The Most Marketable Commodity in the Music Business

“I always wanted to play something different than the way most trumpet players played.”

-Miles Davis

The single most marketable commodity in the music business is originality.

Sand Beach at Acadia National Park
© 2014 Andrew Hitz

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Are You Taking Enough Risks?

“People with a low tolerance for risk, whose behavior is guided by fear, have a low propensity for success.”

-Keith Ferrazzi from Never Eat Alone

Whether trying to become a band director or start a new chamber ensemble, the music business, like every other business, generally rewards those who take risks. And taking risks involves getting out of your comfort zone.

Are you taking enough risks today to succeed?

The sunsetting over Sebec Lake in Maine.
© 2014 Andrew Hitz

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Abandon All Hope For A Better Past

When performing, you must abandon all hope for a better past. Never focus on a previous note or phrase. Instead, always focus on the story you are telling in that very moment.


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Leonard Bernstein & Vienna Philharmonic – Mahler 1: Monday YouTube Fix

I don’t know about you, but my Monday could sure use a video of Leonard Bernstein conducting the Vienna Philharmonic doing Mahler’s First Symphony.

This is simply breathtaking stuff. Enjoy!

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New York Philharmonic in North Korea: Monday YouTube Fix

I just stumbled onto this video of the New York Philharmonic’s historic trip to North Korea.  This is a video of George Gershwin’s “An American In Paris” from their concert at the East Pyongyang Grand Theatre on February 26, 2008 conducted by Lorin Maazel.

Not only is this one of the most famous orchestral concerts from the last half century, but the orchestra sounds phenomenal.  Especially the brass! Joe Alessi, Alan Baer, Phil Smith and Philip Myers as well as the entire rest of the brass sections just sound fantastic.  Alan’s tuba solo from this version of “An American In Paris” is spot on.




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Words of Wisdom from Rex Martin

On my Facebook page recently, I posted the following quote:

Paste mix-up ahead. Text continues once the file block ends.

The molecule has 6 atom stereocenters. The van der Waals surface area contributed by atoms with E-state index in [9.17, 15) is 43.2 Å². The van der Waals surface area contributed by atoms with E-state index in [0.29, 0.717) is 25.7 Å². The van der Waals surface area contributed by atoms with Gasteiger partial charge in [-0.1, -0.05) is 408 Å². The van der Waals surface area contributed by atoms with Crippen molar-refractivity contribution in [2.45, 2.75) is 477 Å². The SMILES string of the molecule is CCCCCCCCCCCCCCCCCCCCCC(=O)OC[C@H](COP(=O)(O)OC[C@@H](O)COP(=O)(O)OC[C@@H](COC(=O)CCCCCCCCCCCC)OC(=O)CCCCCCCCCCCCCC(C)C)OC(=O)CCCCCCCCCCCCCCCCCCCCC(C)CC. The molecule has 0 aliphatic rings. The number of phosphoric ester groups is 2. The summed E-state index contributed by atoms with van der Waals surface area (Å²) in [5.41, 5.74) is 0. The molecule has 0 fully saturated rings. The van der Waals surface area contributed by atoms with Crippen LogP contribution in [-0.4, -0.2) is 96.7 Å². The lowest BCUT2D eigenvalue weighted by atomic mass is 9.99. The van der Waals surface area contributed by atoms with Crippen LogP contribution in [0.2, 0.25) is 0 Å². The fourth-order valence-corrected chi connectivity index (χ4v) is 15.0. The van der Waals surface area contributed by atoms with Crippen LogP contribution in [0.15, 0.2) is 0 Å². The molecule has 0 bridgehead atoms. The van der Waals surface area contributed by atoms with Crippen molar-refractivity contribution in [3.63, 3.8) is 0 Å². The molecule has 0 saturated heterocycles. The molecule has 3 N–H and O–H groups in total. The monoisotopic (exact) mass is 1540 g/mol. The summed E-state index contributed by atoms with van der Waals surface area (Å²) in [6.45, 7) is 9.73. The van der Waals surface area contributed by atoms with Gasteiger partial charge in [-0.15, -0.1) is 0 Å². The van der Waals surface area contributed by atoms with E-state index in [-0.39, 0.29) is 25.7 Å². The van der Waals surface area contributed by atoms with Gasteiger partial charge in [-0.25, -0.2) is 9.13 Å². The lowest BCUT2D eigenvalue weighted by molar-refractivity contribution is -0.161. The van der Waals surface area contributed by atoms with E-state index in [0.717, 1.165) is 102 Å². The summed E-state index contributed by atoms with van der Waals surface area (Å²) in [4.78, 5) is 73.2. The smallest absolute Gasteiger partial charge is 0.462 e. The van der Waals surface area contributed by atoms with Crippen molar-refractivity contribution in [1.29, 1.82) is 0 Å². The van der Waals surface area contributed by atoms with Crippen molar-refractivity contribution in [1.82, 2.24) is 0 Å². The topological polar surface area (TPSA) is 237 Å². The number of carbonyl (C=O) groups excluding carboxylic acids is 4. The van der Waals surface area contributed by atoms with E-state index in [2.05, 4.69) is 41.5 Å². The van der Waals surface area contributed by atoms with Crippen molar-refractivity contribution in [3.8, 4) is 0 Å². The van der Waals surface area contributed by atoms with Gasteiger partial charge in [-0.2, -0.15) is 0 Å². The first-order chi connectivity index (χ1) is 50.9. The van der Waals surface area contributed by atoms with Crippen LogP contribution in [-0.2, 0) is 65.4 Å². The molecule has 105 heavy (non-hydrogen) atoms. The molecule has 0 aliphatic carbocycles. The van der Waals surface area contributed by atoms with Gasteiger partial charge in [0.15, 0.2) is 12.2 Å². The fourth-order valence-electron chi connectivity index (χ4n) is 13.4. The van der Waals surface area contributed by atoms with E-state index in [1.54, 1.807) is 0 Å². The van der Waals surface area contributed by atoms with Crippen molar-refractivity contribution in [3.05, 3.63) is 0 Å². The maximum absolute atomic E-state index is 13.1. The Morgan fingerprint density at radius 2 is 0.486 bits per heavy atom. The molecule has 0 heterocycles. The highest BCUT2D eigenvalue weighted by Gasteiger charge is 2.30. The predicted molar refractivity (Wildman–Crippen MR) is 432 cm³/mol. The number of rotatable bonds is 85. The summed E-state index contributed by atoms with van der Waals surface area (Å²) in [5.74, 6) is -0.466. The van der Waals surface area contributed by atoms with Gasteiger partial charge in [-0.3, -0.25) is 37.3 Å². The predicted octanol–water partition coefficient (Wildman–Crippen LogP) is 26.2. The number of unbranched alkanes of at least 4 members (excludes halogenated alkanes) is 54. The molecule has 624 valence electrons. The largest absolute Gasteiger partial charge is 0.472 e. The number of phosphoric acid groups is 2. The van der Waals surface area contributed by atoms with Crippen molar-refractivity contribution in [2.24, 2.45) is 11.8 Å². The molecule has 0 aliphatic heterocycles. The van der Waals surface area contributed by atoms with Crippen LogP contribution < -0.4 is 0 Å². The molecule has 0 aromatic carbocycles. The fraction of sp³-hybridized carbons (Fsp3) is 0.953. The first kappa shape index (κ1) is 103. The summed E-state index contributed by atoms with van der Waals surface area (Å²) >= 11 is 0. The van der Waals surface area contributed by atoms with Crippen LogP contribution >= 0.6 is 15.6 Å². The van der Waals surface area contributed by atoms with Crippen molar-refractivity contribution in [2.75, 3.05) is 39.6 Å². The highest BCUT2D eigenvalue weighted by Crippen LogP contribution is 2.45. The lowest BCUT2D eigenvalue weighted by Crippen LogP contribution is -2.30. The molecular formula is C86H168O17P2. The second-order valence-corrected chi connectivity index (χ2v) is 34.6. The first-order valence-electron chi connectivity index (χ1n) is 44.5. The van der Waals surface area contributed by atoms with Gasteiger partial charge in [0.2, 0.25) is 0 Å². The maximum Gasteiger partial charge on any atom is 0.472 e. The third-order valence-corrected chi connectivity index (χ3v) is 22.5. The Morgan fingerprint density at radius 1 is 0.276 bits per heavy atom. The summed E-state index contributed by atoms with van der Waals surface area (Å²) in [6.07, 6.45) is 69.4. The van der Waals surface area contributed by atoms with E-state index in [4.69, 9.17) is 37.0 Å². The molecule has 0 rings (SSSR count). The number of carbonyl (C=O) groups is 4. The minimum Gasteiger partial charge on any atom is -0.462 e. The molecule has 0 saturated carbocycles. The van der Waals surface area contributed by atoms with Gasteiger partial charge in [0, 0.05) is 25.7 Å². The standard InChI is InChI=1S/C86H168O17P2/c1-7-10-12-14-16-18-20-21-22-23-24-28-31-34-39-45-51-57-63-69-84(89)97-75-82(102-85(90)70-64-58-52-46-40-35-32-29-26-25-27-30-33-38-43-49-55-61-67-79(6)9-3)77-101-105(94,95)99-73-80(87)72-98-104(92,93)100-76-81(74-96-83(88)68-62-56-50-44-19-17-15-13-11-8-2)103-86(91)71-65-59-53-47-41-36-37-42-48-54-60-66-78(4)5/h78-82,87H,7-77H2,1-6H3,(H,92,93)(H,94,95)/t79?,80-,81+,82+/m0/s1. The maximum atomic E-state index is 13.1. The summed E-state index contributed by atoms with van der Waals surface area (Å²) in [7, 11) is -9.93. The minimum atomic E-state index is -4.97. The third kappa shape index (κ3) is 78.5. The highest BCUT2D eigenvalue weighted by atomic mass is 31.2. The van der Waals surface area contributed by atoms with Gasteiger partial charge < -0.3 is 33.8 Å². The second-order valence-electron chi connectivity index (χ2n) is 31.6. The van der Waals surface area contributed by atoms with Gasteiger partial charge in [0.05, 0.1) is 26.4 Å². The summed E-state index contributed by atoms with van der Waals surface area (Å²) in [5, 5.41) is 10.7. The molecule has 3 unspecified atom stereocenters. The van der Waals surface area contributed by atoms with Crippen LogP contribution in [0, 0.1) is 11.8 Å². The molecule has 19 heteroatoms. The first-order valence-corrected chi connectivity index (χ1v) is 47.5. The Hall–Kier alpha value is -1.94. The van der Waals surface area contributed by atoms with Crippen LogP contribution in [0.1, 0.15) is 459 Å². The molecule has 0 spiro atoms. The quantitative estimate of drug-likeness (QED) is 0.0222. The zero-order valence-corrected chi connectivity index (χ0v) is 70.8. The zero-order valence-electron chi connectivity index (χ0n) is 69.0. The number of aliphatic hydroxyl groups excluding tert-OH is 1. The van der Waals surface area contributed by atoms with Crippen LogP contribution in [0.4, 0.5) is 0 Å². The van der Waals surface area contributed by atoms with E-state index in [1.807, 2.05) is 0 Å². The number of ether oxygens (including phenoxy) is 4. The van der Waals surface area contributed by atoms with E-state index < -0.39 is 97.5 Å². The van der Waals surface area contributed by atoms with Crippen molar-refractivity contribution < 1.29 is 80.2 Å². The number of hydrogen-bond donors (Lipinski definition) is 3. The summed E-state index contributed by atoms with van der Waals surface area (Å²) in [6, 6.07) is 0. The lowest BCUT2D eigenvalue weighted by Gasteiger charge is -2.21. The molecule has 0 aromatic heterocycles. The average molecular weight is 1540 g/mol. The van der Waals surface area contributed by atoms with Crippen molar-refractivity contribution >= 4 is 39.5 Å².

“Playing soft with the same intensity as loud is difficult to master.”

-Dan Neville

I think it’s a great quote that puts a spotlight on the importance of playing softly.  But as usual, one of my mentors, Rex Martin, came in and put it in even better words.  The comment he left on that status was priceless:

Not particularly difficult at all, but pretty time consuming.”

-Rex Martin

Reminds me of the JJ Johnson quote from one of last month’s Monday YouTube Fix’s about taking shortcuts when learning an instrument.  Spoiler Alert: JJ couldn’t find any.

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Game of Thrones Theme (Epic Low Brass Version): Monday YouTube Fix

Okay this is awesome! My friend Andy Bove, who I interviewed for my book, “A Band Director’s Guide to Everything Tuba: A Collection of Interviews with the Experts“, put together one of the most impressive low brass ensembles every formed for this video.

So what did he decide to record with this collection of low brass players? The theme to Game of Thrones, of course! Seriously, you have to hear this.  It got well over 100,000 views almost overnight and is already at over 200,000 and rising.  It will rattle your windows. Continue reading

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Drawing What You See

“I can only draw what I see.”

-Claude Monet

And we can only play what we can hear.


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Less Facts, More Stories

“To hell with facts! We need stories!”
― Ken Kesey

It is natural for classical musicians to get wrapped up in getting the facts right: playing the right notes and the right rhythms. This is of course critically important, but can not come at the expense of having storytelling as our primary focus.

We need more stories!

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Casals on Perfect Technique

“The most perfect technique is that which is not noticed at all.”

-Pablo Casals

This should be the ultimate goal of any performer and one that takes years of discipline to achieve.

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